C++ bitset interesting facts

Bitset is a container in C++ Standard Template Library for dealing with data at the bit level.

  1. A bitset stores bits (elements with only two possible values: 0 or 1). We can however get the part of a string by providing positions to bitset constructor (Positions are with respect to string position from left to right)

    Example:

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    // C++ program to demonstrate that we can get part of a 
    // bit string in bitset.
    #include <bitset>
    #include <string>
    #include <iostream>
      
    int main()
    {
      std::string bit_string = "110010";
      std::bitset<8> b1(bit_string);             // [0, 0, 1, 1, 0, 0, 1, 0]
      
      // string from position 2 till end
      std::bitset<8> b2(bit_string, 2);      // [0, 0, 0, 0, 0, 0, 1, 0]
      
      // string from position 2 till next 3 positions
      std::bitset<8> b3(bit_string, 2, 3);   // [0, 0, 0, 0, 0, 0, 0, 1]
        
      std::cout << b1 << '\n' << b2 << '\n' << b3 << '\n';
      
      return 0;

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    Output:

    00110010
    00000010
    00000001
    
  2. We can construct a bitset using the characters in the std::basic_string _str. An optional starting position _pos and length _n can be provided, as well as characters denoting alternate values for set (_one) and unset (_zero) bits.
    Syntax:

    std::bitset b1(str, pos, n, zero, one);
    str    : string used to initialize the bitset
    pos    : a starting offset into str
    n    : number of characters to use from str
    zero    : alternate character for unset bits in str
    one    : alternate chracters for set bits in str 
    
    • If _pos > str.size(), this constructor throws std::out_of_range.
    • If any characters examined in _str is not zero or one, it throws std::invalid_argument.
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    // C++ program to demonstrate that we can construct bitset using
    // alternate characters for set and unset bits.
    #include <bitset>
    #include <string>
    #include <iostream>
      
    int main() 
    {
        // string constructor using custom zero/one digits
        std::string alpha_bit_string = "aBaaBBaB";
        std::bitset<8> b1(alpha_bit_string, 0, alpha_bit_string.size(),
                          'a', 'B');         // [0,1,0,0,1,1,0,1]
      
        std::cout << b1 << '\n';
    }

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    Output:

    01001101
    
  3. Constructs an object of class bitset, initializing the N bits to values that correspond to the characters provided in a c-style character string of zeros and ones. You call the constructor without casting the string into a string type. It also has two optional parameters, _Zero and _One, which indicate what character in _Str is to be interpreted to mean a 0 bit and a 1 bit, respectively.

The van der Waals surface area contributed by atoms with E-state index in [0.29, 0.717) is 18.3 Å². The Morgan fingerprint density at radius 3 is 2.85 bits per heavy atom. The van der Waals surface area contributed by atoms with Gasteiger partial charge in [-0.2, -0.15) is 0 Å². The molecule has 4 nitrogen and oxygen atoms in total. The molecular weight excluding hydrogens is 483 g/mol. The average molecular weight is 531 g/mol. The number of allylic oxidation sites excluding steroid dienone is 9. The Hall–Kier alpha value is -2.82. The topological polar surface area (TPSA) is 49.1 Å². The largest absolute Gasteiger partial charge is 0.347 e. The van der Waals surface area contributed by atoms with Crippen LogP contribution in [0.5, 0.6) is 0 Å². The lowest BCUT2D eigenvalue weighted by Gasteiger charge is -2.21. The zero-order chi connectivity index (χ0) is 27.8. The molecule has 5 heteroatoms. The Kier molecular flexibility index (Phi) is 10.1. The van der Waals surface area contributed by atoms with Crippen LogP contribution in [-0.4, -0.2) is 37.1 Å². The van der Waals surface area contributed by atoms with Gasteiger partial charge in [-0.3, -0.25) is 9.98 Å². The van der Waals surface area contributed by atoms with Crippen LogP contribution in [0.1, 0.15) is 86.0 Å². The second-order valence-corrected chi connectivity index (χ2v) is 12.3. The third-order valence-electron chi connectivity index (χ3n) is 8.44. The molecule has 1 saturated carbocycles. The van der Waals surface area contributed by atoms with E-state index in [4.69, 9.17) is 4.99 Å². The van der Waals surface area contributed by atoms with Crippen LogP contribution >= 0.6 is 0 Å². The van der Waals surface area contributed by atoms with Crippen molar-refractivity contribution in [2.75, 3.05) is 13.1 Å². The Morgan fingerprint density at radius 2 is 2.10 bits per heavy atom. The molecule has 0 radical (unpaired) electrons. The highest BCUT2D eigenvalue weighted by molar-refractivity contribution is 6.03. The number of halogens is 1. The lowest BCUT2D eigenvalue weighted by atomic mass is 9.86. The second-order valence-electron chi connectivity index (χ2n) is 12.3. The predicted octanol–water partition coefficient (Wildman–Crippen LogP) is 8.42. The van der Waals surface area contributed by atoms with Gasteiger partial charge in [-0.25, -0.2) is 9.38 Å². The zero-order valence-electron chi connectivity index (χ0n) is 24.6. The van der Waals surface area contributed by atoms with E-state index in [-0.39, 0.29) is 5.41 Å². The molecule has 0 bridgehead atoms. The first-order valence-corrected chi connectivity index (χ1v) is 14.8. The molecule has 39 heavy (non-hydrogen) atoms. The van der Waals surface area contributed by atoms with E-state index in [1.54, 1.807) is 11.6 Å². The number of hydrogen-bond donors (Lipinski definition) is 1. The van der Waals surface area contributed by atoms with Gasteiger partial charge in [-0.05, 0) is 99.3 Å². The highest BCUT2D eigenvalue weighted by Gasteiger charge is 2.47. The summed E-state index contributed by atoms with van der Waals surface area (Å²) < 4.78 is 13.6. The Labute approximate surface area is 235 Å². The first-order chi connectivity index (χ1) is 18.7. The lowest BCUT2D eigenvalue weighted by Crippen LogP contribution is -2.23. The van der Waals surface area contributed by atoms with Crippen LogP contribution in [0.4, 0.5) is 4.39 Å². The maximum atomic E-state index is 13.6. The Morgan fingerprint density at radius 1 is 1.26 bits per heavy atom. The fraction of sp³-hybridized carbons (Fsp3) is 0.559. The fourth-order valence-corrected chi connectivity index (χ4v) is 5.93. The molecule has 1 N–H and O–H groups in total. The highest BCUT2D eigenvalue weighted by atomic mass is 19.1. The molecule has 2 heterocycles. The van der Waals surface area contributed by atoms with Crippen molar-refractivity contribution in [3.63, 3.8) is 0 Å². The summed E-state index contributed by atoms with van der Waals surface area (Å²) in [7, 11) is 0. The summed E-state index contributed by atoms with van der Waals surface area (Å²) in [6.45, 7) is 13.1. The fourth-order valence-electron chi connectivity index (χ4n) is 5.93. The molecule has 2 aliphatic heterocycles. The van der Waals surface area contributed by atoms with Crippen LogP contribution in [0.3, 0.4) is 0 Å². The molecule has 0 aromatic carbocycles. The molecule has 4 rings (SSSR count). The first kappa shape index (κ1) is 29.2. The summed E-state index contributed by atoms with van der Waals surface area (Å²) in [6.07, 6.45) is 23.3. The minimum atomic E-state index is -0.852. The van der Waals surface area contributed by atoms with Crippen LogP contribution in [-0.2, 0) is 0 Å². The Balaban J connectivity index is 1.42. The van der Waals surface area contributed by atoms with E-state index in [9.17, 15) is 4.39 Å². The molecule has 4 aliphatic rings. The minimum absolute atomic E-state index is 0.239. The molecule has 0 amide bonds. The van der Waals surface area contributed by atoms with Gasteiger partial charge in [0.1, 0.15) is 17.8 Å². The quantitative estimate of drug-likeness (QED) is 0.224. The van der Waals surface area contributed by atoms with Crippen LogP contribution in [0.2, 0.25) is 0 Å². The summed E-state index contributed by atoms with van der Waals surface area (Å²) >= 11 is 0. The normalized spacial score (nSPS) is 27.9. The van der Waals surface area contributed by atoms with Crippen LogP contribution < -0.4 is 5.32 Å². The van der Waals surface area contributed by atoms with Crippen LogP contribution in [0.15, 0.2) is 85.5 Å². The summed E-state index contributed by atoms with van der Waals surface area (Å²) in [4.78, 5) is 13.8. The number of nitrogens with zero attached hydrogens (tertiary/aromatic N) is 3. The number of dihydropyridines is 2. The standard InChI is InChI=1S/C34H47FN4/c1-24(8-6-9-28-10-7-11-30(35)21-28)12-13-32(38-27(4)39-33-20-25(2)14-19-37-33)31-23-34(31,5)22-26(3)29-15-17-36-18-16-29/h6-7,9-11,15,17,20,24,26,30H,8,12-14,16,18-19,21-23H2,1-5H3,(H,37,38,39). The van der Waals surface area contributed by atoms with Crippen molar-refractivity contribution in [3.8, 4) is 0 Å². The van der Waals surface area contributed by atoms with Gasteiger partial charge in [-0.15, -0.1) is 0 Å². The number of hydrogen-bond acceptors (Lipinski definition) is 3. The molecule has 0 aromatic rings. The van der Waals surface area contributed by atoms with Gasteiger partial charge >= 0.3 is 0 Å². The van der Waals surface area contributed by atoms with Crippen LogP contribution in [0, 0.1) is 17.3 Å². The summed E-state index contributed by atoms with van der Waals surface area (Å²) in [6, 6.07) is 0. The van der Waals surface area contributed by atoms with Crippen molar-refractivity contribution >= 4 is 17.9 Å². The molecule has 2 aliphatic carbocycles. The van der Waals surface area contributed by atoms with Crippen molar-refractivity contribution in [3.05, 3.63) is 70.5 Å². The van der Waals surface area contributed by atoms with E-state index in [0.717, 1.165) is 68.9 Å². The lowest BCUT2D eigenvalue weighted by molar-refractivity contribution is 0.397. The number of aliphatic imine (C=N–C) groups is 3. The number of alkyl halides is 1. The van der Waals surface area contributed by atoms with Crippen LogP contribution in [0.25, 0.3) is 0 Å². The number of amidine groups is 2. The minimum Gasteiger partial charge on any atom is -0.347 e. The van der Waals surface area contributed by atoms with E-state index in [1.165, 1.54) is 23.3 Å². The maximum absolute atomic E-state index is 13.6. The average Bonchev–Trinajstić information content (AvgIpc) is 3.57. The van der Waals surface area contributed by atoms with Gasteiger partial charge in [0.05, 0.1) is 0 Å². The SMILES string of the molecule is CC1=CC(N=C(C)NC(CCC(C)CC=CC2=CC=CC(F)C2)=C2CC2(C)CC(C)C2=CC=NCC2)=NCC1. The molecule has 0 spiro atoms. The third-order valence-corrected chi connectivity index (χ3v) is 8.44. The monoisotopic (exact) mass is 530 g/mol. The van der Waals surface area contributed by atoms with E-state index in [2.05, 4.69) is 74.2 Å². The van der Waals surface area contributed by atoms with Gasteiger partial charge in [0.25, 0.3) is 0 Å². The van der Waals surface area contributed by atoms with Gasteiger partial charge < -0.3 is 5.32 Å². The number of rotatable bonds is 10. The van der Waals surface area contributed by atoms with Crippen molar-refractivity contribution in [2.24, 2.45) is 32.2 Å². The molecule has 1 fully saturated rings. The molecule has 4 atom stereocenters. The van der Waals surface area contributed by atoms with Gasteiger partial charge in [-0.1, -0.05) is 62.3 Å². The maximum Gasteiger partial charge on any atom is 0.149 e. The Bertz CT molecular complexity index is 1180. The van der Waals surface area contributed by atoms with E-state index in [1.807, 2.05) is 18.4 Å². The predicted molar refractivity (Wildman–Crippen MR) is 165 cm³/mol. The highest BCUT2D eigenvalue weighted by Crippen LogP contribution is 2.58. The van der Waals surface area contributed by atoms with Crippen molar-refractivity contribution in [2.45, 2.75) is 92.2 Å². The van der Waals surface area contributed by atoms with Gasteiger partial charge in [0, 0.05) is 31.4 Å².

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    #include <bitset>
    #include <iostream>
      
    int main() 
    {
        // char* constructor using custom digits
        std::bitset<8> b1("XXXXYYYY", 8, 'X', 'Y'); // [0, 0, 0, 0, 1, 1, 1, 1]
        std::cout << b1 << '\n';
    }

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    Output:

    00001111
    
  4.  

    Bitset Operations

    1. std::bitset::to_string()
      Converts the contents of the bitset to a string. Uses zero to represent bits with value of false and one to represent bits with value of true. The resulting string contains N characters with the first character corresponds to the last (N-1th) bit and the last character corresponding to the first bit. Also, we can pass the characters used to print true and false value through the parameters.

      Example:

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      // C++ program to demonstrate that we can convert contents
      // of bitset to a string.
      #include <iostream>
      #include <bitset>
        
      int main()
      {
          std::bitset<8> b(42);
          std::cout << b.to_string() << '\n'
                    << b.to_string('*') << '\n'
                    << b.to_string('O', 'X') << '\n';
      }

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      Output:

      00101010
      **1*1*1*
      OOXOXOXO
      

    2. std::bitset::to_ulong():
      Converts the contents of the bitset to an unsigned long integer. The first bit of the bitset corresponds to the least significant digit of the number and the last bit corresponds to the most significant digit. Function throws std::overflow_error if the value cannot be represented in unsigned long.

      Example:

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      // C++ program to demonstrate that we can get value of bitset
      // as  unsigned long integer.
      #include <iostream>
      #include <bitset>
         
      int main()
      {
          std::bitset<5> b(5);
          std::cout << b.to_ulong() << '\n'
      }

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      Output:

      5
      

    This article is contributed by Rohit Kasle. If you like GeeksforGeeks and would like to contribute, you can also write an article using contribute.geeksforgeeks.org or mail your article to contribute@geeksforgeeks.org. See your article appearing on the GeeksforGeeks main page and help other Geeks.

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